With modern pens the relationship is simpler. In addition to being the tool that allows the pleasure of writing, the fountain pen is also a technological tool and I like to dismantle the pens I have, to understand how they are made and how they work. I have disassembled and reassembled many of my pens several times. With vintage pens this is more difficult, because I don't know them enough and they intimidate me as I am not able to manage the problems and I have to refer to other people to have them restored, which is not always easy.

In my quest for the perfect pen or the perfect nib, I have had periods of passion for various brands, ranging from Japanese to Italian pens.

Generally, when my interests change, I don't sell any of the pens I've used. The few times I did it, it was only to buy some other pens, perhaps a little more financially demanding.



How did you start your activity on Instagram?


It all started with a pen I bought a few years ago. The seller asked me to review the pen on Instagram and I did. I received many positive comments, and I realized that it was possible to communicate with people who had the same interests as me through social media. Instagram has put me in contact with various kinds of people, some very far from me and with a different approach to mine, others very similar. Friendships and stable communication relationships were born, of which I am very happy.



What role does the fountain pen play in your life?


For me the fountain pen is not just a writing instrument. It's a sort of litmus test of my state of mind and my mental condition. When I feel my interest in pens waning, I know it's time to take a break. Sometimes I have to stop and recharge my batteries and at that point pens help me a lot. It is my way of recovering a space that belongs to me alone and in which I can rediscover aspects of myself that are otherwise submerged by the rhythm of everyday life.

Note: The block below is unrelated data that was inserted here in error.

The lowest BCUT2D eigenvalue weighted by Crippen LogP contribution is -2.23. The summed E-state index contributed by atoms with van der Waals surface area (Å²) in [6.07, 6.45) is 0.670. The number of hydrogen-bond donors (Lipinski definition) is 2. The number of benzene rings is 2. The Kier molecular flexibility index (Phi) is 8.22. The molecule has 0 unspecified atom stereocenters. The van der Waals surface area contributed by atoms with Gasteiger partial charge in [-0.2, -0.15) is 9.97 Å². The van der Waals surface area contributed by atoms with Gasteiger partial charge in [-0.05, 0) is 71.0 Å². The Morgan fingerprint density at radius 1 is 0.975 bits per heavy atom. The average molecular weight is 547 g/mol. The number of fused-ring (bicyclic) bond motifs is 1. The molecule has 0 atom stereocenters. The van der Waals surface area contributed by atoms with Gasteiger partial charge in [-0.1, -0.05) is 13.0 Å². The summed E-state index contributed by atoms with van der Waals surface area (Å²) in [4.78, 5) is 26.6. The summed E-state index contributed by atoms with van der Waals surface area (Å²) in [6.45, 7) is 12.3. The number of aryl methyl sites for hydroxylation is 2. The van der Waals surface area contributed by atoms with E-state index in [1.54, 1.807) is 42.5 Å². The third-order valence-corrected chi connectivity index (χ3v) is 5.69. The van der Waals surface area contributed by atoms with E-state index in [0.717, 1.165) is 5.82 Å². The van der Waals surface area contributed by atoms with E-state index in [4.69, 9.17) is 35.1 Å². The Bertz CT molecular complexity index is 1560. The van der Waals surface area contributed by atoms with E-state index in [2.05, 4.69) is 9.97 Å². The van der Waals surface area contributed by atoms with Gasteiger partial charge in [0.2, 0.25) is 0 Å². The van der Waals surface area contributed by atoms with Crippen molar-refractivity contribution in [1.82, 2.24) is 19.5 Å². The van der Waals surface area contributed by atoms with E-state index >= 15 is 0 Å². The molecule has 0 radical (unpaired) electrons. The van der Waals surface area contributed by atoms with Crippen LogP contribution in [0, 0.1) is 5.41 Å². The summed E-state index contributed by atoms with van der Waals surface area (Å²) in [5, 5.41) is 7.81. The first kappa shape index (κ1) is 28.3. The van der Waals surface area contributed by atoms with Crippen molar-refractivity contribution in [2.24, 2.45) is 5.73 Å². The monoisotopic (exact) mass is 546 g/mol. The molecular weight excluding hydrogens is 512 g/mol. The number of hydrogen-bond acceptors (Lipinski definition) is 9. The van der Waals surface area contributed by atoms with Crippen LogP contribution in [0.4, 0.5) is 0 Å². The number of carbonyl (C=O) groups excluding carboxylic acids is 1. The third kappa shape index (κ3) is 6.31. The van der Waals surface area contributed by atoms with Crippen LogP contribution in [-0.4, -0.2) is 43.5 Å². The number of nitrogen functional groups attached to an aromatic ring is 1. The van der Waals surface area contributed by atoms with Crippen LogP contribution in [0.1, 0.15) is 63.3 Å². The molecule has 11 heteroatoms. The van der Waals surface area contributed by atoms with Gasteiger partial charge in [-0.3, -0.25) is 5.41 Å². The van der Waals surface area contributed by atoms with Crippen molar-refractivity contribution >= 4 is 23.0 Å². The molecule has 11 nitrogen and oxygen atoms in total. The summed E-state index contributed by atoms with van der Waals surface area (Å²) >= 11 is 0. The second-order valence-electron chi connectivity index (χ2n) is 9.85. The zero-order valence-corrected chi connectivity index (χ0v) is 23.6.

Now at home I have organized a space all for myself, dedicated to pens. I like having a place, a sort of happy island, where I can dive into my passions, writing short stories, writing poems and playing with pens…



What would you recommend to those who are starting to approach the fountain pen?


For me the most interesting part of this world is not just the pens, but the sociality that is connected to them. Even on social media, which are apparently just virtual environments, powerful interactions develop between people who have a similar mentality. 

In 2022 I attended a pen show for the first time and I believe this is a fundamental experience. It's a bit like entering a river in flood and letting yourself be carried away by the current.

Well, I really think I would recommend this to anyone approaching the world of fountain pens: taking part in pen meets, attending pen shows, spending time with people who have the same interest. Exchange opinions, make comparisons of nibs and inks, experience the pen as a hobby of socialization and communication and not just as an intimate or speculative dimension.

February 02, 2024 — Salvatore Matrone